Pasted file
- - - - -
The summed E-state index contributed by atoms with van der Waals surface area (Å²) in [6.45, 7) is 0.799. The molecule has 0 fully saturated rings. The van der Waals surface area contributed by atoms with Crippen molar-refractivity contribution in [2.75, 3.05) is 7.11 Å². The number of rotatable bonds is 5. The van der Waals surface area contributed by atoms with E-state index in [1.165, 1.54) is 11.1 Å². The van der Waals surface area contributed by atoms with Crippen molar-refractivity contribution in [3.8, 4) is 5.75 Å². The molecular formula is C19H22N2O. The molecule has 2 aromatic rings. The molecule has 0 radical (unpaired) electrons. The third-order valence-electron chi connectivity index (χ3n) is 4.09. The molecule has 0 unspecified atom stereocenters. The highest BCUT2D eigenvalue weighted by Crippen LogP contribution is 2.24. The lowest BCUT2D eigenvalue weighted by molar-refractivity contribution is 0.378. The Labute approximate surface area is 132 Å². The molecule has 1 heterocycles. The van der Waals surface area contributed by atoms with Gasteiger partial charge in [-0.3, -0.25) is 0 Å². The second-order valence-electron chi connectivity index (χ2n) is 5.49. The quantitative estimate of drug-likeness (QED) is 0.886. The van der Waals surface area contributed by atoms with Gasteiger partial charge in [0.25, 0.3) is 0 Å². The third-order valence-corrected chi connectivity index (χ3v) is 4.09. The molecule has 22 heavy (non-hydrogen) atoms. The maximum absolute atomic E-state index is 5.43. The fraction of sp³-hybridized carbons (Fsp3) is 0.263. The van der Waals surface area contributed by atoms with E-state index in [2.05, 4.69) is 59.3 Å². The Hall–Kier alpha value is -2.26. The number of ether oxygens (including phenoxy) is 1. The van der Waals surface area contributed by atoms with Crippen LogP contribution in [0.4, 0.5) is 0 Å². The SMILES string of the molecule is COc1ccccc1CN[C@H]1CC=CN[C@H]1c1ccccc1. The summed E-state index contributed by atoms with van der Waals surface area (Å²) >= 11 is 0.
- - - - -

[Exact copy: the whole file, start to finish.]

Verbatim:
The summed E-state index contributed by atoms with van der Waals surface area (Å²) in [6.45, 7) is 0.799. The molecule has 0 fully saturated rings. The van der Waals surface area contributed by atoms with Crippen molar-refractivity contribution in [2.75, 3.05) is 7.11 Å². The number of rotatable bonds is 5. The van der Waals surface area contributed by atoms with E-state index in [1.165, 1.54) is 11.1 Å². The van der Waals surface area contributed by atoms with Crippen molar-refractivity contribution in [3.8, 4) is 5.75 Å². The molecular formula is C19H22N2O. The molecule has 2 aromatic rings. The molecule has 0 radical (unpaired) electrons. The third-order valence-electron chi connectivity index (χ3n) is 4.09. The molecule has 0 unspecified atom stereocenters. The highest BCUT2D eigenvalue weighted by Crippen LogP contribution is 2.24. The lowest BCUT2D eigenvalue weighted by molar-refractivity contribution is 0.378. The Labute approximate surface area is 132 Å². The molecule has 1 heterocycles. The van der Waals surface area contributed by atoms with Gasteiger partial charge in [-0.3, -0.25) is 0 Å². The second-order valence-electron chi connectivity index (χ2n) is 5.49. The quantitative estimate of drug-likeness (QED) is 0.886. The van der Waals surface area contributed by atoms with Gasteiger partial charge in [0.25, 0.3) is 0 Å². The third-order valence-corrected chi connectivity index (χ3v) is 4.09. The molecule has 22 heavy (non-hydrogen) atoms. The maximum absolute atomic E-state index is 5.43. The fraction of sp³-hybridized carbons (Fsp3) is 0.263. The van der Waals surface area contributed by atoms with E-state index in [2.05, 4.69) is 59.3 Å². The Hall–Kier alpha value is -2.26. The number of ether oxygens (including phenoxy) is 1. The van der Waals surface area contributed by atoms with Crippen LogP contribution in [0.4, 0.5) is 0 Å². The SMILES string of the molecule is COc1ccccc1CN[C@H]1CC=CN[C@H]1c1ccccc1. The summed E-state index contributed by atoms with van der Waals surface area (Å²) >= 11 is 0.